Quantifiying the robustness of dynamical systems: relating time and space to length and precision
Time: 14:00 -- Location: LRI, 445
summary: Reasoning about dynamical systems evolving over the reals is well-known
to lead to undecidability. In particular, it is known there cannot be decision
procedures for first-order theories over the reals, or decision procedures for state reachability.
However, various results in the literature have shown that decision procedures exist
when restricting to robust systems, with a suitably-chosen notion
of robustness. In particular, in verification, it has been established that if the
state reachability is not sensitive to infinitesimal perturbations, then decision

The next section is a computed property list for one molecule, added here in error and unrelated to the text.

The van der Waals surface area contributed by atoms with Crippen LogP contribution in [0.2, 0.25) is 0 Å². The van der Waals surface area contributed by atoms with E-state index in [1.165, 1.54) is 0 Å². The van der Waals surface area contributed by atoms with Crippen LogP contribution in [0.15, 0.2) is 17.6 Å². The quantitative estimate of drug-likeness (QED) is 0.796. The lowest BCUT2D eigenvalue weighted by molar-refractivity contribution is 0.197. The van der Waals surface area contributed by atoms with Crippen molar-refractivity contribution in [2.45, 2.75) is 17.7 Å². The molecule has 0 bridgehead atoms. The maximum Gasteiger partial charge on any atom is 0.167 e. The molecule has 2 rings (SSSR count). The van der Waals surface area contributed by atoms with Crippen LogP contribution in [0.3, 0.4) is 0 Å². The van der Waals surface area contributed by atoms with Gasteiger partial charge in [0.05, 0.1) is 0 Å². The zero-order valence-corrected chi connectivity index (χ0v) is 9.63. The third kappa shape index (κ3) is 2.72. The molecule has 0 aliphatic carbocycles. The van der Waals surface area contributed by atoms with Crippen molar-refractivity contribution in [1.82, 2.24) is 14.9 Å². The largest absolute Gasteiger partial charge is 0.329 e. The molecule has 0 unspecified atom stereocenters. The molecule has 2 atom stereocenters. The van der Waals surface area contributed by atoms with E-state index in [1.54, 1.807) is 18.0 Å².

procedures for state reachability exist.
Here, we first propose a unified theory explaining in a uniform framework these statements, that were established in different contexts. We prove that robustness to some precision is inherently related to the complexity of the decision procedure: When a system is robust, it makes sense to quantify at which level of perturbation it is. We prove that assuming robustness to a polynomial perturbation on precision leads to PSPACE and even to a characterisation of PSPACE. We prove that assuming robustness to polynomial perturbation on time or length leads to similar statements for PTIME.
These statements can also be interpreted in relation with several recent results about the computational power of analogue models of computation.